In the market today, the two insurers who offer specialised policies for women are Tata AIG and Bajaj Allianz. But Tata AIG’s Wellsurance Woman and Bajaj Allianz’s Women-Specific Critical Illness do not cover as many illnesses/conditions as HDFC ERGO’s product does. The premium of my:health Women Suraksha is also affordable. The premium for a 40-year woman for an SI of ₹20 lakh for comprehensive CI cover — is ₹20,390 inclusive of GST. When taking this policy, make sure to take a cover (sum insured) for at least ₹20/30 lakhs so that the money will suffice the cost of treatment, plus help you face a liquidity crunch for one/two years if you want to take a temporary break from work.
In love with gold? Buy gold bonds/ETF
Do not trust gold saving schemes of jewellers; better invest in paper forms of gold through MFs or RBI
Women have been having a love affair with gold since aeons. But gorgeous ladies, you have a sheen on your skin already because of your beautiful inner-self, so, why cling on to the gold ornaments and buy more of them every year?
When you buy gold ornaments, you pay extra for each gram in the form of making charges and when you exchange you lose value through wastage charges.
That said, the yellow metal is definitely worth a buy as an investment, as its value tends to appreciate. Increasing geo-political tensions and trade uncertainties make the metal a good long-term investment and a portfolio diversifier. So, why don’t you by some gold in non-physical form, as bonds or ETF?
Here, we discuss the merits of investing in gold in paper form and also explain why gold saving schemes of jewellers is not a safe option.
Jewellers’ Gold saving Schemes – a strict no, no
Jewellers run a scheme wherein customers can deposit a fixed amount every month for a tenure. At the end, the customer can buy gold jewellery for the value of the saving plus a bonus amount. Some jewellers give the last month instalment as cash incentive and offer to give new jewellery at a lower making charge.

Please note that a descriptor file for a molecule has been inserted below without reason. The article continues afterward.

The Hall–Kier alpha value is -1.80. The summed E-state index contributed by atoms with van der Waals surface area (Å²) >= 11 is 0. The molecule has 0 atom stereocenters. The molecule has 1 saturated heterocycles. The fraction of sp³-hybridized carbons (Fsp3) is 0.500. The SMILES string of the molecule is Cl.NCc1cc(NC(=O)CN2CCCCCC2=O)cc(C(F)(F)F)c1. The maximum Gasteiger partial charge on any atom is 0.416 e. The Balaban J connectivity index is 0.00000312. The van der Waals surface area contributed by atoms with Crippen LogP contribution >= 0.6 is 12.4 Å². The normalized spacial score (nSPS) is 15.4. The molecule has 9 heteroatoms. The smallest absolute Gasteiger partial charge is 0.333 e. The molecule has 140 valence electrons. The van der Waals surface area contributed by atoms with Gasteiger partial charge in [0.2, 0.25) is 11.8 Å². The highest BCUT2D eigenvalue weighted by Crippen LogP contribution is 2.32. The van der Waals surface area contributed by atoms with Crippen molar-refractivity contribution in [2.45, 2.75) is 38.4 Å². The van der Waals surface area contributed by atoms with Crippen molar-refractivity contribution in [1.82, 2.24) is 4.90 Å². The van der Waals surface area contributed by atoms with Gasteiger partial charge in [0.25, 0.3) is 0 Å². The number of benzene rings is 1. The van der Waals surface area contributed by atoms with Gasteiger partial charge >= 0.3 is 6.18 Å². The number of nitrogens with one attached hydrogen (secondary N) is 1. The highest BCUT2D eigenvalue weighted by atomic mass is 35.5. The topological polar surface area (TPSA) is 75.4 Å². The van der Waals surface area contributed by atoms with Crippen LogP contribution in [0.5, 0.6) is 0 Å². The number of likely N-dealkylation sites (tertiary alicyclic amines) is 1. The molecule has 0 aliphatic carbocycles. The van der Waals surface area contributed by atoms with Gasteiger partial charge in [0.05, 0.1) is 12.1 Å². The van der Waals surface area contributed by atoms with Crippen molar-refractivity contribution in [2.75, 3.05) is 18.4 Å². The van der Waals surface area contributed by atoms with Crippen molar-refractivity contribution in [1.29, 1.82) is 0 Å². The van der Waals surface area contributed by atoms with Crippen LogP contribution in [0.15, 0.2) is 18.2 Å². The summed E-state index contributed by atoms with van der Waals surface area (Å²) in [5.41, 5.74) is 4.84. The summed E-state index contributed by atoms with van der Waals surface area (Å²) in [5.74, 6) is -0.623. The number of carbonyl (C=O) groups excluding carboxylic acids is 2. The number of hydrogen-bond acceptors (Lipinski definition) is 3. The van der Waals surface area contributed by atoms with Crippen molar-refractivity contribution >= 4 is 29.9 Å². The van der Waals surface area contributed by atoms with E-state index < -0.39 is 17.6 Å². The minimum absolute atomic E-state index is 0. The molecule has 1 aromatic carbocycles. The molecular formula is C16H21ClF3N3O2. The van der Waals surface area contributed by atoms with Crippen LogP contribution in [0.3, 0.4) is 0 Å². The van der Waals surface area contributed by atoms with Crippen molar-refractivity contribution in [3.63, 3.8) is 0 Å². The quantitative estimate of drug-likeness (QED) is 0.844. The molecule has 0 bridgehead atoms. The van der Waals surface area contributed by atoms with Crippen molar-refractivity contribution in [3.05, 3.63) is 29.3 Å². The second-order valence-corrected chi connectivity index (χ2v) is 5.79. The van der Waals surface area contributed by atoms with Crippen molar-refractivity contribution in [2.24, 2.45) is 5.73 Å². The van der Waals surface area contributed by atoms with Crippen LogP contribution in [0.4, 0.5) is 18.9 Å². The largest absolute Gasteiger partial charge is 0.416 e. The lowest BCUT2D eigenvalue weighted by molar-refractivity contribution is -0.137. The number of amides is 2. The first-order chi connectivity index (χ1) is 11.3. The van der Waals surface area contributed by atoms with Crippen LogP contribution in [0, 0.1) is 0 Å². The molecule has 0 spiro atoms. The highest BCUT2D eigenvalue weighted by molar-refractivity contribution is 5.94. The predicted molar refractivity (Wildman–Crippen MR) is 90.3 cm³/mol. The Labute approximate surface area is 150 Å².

However, what public fail to notice is that it comes with a lot of ‘ifs and buts’. The discount or waiver on making charges is only for the value of gold you can buy with amount you have saved; if you buy gold for more weight, you will have to cough up all the usual charges. Also, note there is no way you will be allowed to redeem your savings in cash or in the form of gold coins/bars it is only in the form of gold jewellery. More importantly, these schemes are unregulated. Most jewellers are registered as sole propreitors or partnership firms and operate in a regulatory vacuum. If the jeweller runs away with customers’ money, there is no other way, but to take your case to the court. Exactly two years ago , Nathella Sampath Jewellery, a big gold retailer in Chennai for over 70 years, shut shop and cheated customers who had put money in the savings scheme. More recently, there was also news of promoters of Goodwin Jewellers, a Maharashtra-based jewellery chain, running off with investor money. Note that in insolvency proceedings when assets get liquidated, unsecured creditors (that includes the customers of gold jewellery savings schemes) are the last to be paid.